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Abdominal enlargement for SAM patients treated in ITC

This question was posted the Prevention and treatment of severe acute malnutrition forum area and has 1 replies. You can also reply via email – be sure to leave the subject unchanged.

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Anonymous 2408

Head of Program for Nutrition

Normal user

17 Nov 2015, 08:47

Hi! we recently gathered In patient Therapeutic Care Centers in our Region who had been established for a year or more. They had case presentations and sharing of experiences. It was brought up during the open forum that the attending physicians noted enlargement of the abdomen which is very prominent during the transition and rehabilitation phase. Most centers noted 1-2 same case as this. May I ask if any of you have the same experience and what do you think contribute to this?
Your replies will be very much appreciated.

Paul

Technical expert

17 Nov 2015, 13:28

Hi Anonymous,
You mention only abdominal enlargement and not any other symptoms. If bowel sounds are normal and there is no diarrhoea then there are other possible causes;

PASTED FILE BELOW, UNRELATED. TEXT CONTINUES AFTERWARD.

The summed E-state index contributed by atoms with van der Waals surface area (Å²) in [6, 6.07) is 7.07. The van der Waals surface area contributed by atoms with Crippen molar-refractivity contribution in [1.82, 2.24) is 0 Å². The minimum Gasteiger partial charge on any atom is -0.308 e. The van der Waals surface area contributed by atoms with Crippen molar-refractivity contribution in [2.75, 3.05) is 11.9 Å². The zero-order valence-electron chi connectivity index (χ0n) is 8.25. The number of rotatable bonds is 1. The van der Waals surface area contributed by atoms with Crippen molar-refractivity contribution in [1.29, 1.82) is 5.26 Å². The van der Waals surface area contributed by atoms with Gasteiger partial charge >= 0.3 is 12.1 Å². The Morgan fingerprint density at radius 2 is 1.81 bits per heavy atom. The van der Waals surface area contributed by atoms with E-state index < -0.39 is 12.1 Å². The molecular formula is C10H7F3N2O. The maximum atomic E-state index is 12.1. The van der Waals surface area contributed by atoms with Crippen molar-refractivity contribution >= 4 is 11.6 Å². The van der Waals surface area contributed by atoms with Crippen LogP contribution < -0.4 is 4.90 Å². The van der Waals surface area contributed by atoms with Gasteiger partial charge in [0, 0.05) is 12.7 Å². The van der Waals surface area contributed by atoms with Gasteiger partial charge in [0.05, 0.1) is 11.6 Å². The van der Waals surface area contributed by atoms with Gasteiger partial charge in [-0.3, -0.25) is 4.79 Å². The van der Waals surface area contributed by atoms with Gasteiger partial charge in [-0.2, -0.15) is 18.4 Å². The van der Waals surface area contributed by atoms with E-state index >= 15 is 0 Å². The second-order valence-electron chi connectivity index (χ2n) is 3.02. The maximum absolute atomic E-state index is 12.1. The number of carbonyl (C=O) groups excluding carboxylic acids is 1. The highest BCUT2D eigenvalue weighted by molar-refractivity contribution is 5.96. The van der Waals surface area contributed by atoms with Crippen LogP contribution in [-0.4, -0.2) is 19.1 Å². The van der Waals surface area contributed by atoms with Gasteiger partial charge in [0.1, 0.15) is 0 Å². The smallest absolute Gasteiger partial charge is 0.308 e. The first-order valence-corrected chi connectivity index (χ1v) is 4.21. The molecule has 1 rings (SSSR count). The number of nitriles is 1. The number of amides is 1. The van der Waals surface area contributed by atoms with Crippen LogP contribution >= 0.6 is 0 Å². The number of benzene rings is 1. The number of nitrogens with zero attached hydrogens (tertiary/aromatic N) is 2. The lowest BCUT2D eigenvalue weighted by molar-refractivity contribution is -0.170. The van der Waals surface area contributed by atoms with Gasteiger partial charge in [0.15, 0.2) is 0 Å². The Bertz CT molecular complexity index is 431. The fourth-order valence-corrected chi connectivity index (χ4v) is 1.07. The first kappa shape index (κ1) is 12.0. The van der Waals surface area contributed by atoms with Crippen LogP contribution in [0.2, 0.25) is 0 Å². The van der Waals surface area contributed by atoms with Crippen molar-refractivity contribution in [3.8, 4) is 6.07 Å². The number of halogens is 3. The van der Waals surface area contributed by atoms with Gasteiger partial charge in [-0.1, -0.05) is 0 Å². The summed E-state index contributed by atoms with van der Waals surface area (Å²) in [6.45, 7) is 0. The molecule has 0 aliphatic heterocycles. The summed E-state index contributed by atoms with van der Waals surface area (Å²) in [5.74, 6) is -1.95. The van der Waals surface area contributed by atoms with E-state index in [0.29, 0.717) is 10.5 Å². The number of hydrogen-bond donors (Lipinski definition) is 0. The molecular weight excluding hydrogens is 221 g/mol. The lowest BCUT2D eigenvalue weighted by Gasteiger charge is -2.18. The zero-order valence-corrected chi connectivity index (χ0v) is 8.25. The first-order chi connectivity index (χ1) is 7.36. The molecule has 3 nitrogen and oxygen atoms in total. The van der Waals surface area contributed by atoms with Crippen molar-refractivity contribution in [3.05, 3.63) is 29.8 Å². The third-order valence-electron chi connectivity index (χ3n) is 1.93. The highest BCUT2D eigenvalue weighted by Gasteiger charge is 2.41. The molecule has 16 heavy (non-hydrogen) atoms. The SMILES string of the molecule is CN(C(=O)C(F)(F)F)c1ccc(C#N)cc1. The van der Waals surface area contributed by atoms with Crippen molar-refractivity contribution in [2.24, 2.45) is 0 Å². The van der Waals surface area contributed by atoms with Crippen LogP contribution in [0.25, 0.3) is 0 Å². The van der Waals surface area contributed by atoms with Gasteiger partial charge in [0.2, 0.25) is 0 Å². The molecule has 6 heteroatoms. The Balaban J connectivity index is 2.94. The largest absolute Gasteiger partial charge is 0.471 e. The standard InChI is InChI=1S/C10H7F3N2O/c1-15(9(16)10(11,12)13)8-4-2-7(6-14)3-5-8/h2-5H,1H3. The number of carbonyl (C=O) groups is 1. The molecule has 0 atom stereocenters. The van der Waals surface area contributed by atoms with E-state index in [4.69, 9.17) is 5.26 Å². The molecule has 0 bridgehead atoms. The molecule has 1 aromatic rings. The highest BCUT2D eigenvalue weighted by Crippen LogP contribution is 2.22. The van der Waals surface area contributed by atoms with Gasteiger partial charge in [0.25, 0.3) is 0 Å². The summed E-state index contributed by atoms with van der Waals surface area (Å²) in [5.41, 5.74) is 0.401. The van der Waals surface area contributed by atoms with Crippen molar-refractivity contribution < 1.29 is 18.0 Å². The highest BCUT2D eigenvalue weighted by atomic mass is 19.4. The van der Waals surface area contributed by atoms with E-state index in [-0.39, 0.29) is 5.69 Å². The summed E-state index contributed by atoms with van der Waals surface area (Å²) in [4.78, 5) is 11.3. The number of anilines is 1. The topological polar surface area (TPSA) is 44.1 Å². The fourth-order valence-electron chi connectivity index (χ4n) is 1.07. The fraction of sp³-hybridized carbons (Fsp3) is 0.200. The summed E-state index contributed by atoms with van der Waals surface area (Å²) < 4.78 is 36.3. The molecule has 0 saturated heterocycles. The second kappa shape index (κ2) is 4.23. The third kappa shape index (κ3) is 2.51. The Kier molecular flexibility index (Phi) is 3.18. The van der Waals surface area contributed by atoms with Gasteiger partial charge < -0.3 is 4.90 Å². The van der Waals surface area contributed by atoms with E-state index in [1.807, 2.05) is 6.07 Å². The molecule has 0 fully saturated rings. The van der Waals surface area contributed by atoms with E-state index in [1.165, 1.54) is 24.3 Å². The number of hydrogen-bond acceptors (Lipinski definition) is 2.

- Lactose Intolerance: This is generally over diagnosed in cases of SAM. If you are using commercial formulas (F75, F100, RUTF) then the lactose levels are lower than breastmilk. In any case there is an increase of lactase levels in the gut during the early days of recovery and symptoms will resolve as recovery progresses. If lactose intolerance is suspected then you could either switch to a commercial formula (if not done already) or reduce the feed amount but increase the feed frequency (so that the total amount given remains the same). Symptoms will normally resolve within a few days.

If there is diarrhoea then:
- Osmotic diarrhoea: Generally this occurs following a change in diet between phases. If diarrhoea occurs after a change in diet the diagnosis can be presumptive, however there may be an increase in the frequency of stools which is normal during recovery but this should resolve and doesn't require treatment unless there is weight loss. Osmotic diarrhoea is more common when non-commercial preparations are used. If not already done try switching to Low Osmolarity F75 , F100. As with lactose intolerance, in phase 1 increase the frequency of the feed but decrease the volume of each feed to give the same total amount. In transition or Phase 2, try moving the child back one step (i.e. Phase 2 to transition or transition to phase 1). If symptoms do not resolve within 3 days assume a pathogenic cause. If symptoms do resolve, try increasing the transition phase milk volumes by an extra 10-20 kcal / kg / day until the target 200 kcal / kg / day is reached. Only increase the diet as long as the child remains free of symptoms.

In either case, the prescription, preparation(proper dilution) and administration of the therapeutic feeds should be reviewed to ensure good practice. Review hygiene practices in the preparation and administration of the milk feeds.

I hope this helps
Paul

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